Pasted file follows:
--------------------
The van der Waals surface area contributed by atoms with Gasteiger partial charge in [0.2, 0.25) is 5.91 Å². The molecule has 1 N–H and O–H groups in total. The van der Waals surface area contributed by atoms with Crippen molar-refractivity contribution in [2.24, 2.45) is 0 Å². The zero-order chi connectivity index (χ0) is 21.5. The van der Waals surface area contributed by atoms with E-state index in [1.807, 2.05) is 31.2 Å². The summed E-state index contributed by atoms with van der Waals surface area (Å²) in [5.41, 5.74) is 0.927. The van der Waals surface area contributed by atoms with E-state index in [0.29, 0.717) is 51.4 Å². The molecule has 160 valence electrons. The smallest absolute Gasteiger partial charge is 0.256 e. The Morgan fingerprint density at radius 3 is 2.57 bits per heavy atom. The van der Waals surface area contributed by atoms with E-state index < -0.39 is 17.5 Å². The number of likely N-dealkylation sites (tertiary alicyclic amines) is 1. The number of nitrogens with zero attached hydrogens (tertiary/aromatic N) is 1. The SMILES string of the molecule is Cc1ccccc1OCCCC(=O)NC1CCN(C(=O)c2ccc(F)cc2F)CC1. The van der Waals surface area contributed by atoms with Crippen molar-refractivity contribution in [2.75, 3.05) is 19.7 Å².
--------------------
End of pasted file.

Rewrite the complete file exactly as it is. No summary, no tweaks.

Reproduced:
The van der Waals surface area contributed by atoms with Gasteiger partial charge in [0.2, 0.25) is 5.91 Å². The molecule has 1 N–H and O–H groups in total. The van der Waals surface area contributed by atoms with Crippen molar-refractivity contribution in [2.24, 2.45) is 0 Å². The zero-order chi connectivity index (χ0) is 21.5. The van der Waals surface area contributed by atoms with E-state index in [1.807, 2.05) is 31.2 Å². The summed E-state index contributed by atoms with van der Waals surface area (Å²) in [5.41, 5.74) is 0.927. The van der Waals surface area contributed by atoms with E-state index in [0.29, 0.717) is 51.4 Å². The molecule has 160 valence electrons. The smallest absolute Gasteiger partial charge is 0.256 e. The Morgan fingerprint density at radius 3 is 2.57 bits per heavy atom. The van der Waals surface area contributed by atoms with E-state index < -0.39 is 17.5 Å². The number of likely N-dealkylation sites (tertiary alicyclic amines) is 1. The number of nitrogens with zero attached hydrogens (tertiary/aromatic N) is 1. The SMILES string of the molecule is Cc1ccccc1OCCCC(=O)NC1CCN(C(=O)c2ccc(F)cc2F)CC1. The van der Waals surface area contributed by atoms with Crippen molar-refractivity contribution in [2.75, 3.05) is 19.7 Å².